Sociological research and theory dealing with modes of interaction and the relation of the self to others, can provide an important foundation for the development of the empathic capacity necessary for carrying out Christ's Golden Rule mandate. Sociologists have long recognized that putting oneself in the place of others is a foundation of most social interaction. We continually adjust our actions on the basis of what we think and feel others think and feel about us. Cooley referred to this as "the looking glass self," and George Herbert Mead later referred to it as the process of symbolic interaction, in which the "self is an object unto itself."

Sociologists also find that the capacity to empathize with others is heavily conditioned by the position of those others in the social hierarchy. People lower than ourselves are subconsciously assumed to exist at a lower level of human feeling; hence, their sufferings cannot be comparable to our own. In the extreme, this can lead to a process of what I have termed in other studies "empathy failure," the tendency to relegate people to a subhuman level of existence as a prelude to absolving ourselves of guilt for acting callously toward them. We cease to care how they feel because we assume that they are on a lower level than ourselves, hence we do not need to empathize with them, as if the Golden Rule were not applicable to relations between ourselves and them. This attitude was quite basic in the Vietnam conflict, where American soldiers avoided guilt and were able to "live with themselves," in spite of the sufferings they inflicted on the Vietnamese, because the latter were seen to be, in the words of one soldier, "just gooks, you know, dinks. Subhuman. Killing them was like killing a cockroach."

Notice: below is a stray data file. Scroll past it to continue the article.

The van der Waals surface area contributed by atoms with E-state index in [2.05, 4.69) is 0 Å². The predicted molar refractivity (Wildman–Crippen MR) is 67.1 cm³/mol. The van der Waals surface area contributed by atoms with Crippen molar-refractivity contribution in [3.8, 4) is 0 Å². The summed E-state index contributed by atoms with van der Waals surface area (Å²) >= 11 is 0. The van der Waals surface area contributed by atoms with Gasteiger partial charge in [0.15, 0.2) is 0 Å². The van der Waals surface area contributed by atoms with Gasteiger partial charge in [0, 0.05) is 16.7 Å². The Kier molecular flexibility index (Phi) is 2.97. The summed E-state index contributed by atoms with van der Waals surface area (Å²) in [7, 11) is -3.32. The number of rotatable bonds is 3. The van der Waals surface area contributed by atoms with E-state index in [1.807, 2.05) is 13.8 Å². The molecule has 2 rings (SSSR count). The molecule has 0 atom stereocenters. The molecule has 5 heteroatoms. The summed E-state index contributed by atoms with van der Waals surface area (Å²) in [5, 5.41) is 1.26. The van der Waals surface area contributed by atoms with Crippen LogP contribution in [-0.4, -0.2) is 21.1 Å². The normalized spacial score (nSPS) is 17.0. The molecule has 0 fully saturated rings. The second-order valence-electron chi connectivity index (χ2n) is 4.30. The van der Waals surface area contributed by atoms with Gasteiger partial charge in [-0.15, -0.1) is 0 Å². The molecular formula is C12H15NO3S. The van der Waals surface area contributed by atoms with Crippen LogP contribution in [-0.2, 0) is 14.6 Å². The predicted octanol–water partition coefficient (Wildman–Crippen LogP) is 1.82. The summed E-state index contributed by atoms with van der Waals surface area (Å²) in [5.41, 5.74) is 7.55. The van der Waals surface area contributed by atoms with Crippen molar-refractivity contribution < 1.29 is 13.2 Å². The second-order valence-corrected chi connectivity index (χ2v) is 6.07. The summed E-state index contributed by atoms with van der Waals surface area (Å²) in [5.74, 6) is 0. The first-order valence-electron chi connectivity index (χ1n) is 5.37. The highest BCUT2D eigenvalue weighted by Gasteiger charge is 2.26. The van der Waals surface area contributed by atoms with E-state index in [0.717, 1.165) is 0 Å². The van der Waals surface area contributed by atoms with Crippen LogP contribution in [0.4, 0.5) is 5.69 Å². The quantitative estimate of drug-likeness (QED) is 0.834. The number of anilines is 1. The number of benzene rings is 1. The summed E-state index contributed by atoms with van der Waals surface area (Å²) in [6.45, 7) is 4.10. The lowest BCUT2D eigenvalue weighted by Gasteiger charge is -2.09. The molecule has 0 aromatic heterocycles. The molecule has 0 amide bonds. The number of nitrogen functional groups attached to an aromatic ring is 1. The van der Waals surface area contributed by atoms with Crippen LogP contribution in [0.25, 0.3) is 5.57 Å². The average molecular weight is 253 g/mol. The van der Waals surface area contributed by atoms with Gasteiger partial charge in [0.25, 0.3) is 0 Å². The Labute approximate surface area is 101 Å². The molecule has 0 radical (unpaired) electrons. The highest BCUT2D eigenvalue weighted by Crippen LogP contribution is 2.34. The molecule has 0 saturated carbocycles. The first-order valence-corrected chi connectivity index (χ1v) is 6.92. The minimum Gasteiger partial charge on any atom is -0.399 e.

By providing an understanding of the interactional process, sociology can provide a basis for understanding how, and in what ways and circumstances, the empathy failure phenomenon can be understood. Armed with such knowledge, Christians will be better able to overcome those obstacles toward treating all others as children of God, equally worthy of the empathic concern implicit in the Golden Rule.

Finally, the new moral order set forth by Christ and summarized by the Golden Rule as the fulfillment of "the Law and the Prophets" implies a capacity to understand the consequences of our actions in the lives of others. One of the most important aspects of sociological inquiry is its recognition that intended consequences do not always correspond to actual consequences. Robert Merton's concept of manifest and latent functions distinguishes between the stated, overt purposes of action, and the unintended consequences that often are the reverse of what was supposedly intended.

Latent function analysis can provide an important basis for implementing the Golden Rule. Sociological inquiry has shown the true, often negative, consequences of social actions and social behavior patterns. This is particularly relevant to actions that are manifestly in the service of God and Christ, but which, as we have seen earlier in this paper, frequently have distinctly un-Christlike consequences. Applying the mode of analysis inherent in the latent function concept to a prayerful planning of our actions and programs can be invaluable in helping us to avoid unintended negative consequences of actions that may stem from genuine Christian zeal but may have effects on others that are contrary to Christ's teachings.


Sociology need not constitute an undermining of Christ's teachings; indeed, it may be an important, even indispensible, foundation for building and achieving the moral order inherent in the New Testament. By providing a basis for understanding and controlling for the distinction between behavior and actions that are genuinely in conformity with Jesus' teaching as opposed to those that are only labelled as such, sociology can serve as an invaluable means of actualizing God's will as manifest in the teachings of the Lord.


Although this paper lacks direct references, the arguments are based on an interpretation of the writings of a variety of scholars in different fields. The most prominent among these, and the books most relevant to the argument, include: Arthur 0. Lovejoy, The Great Chain of Being (Cambridge: Harvard University Press, 1936); Thomas Kuhn, The Copernican Revolution (Cambridge: Harvard University Press, 1937); Arthur Koestler, The Sleepwalkers: A History of Man's Changing Vision of the Universe (London: Hutchinson, 1959); and various works by Peter L. Berger, Ernest Becker, and Robert Bellah.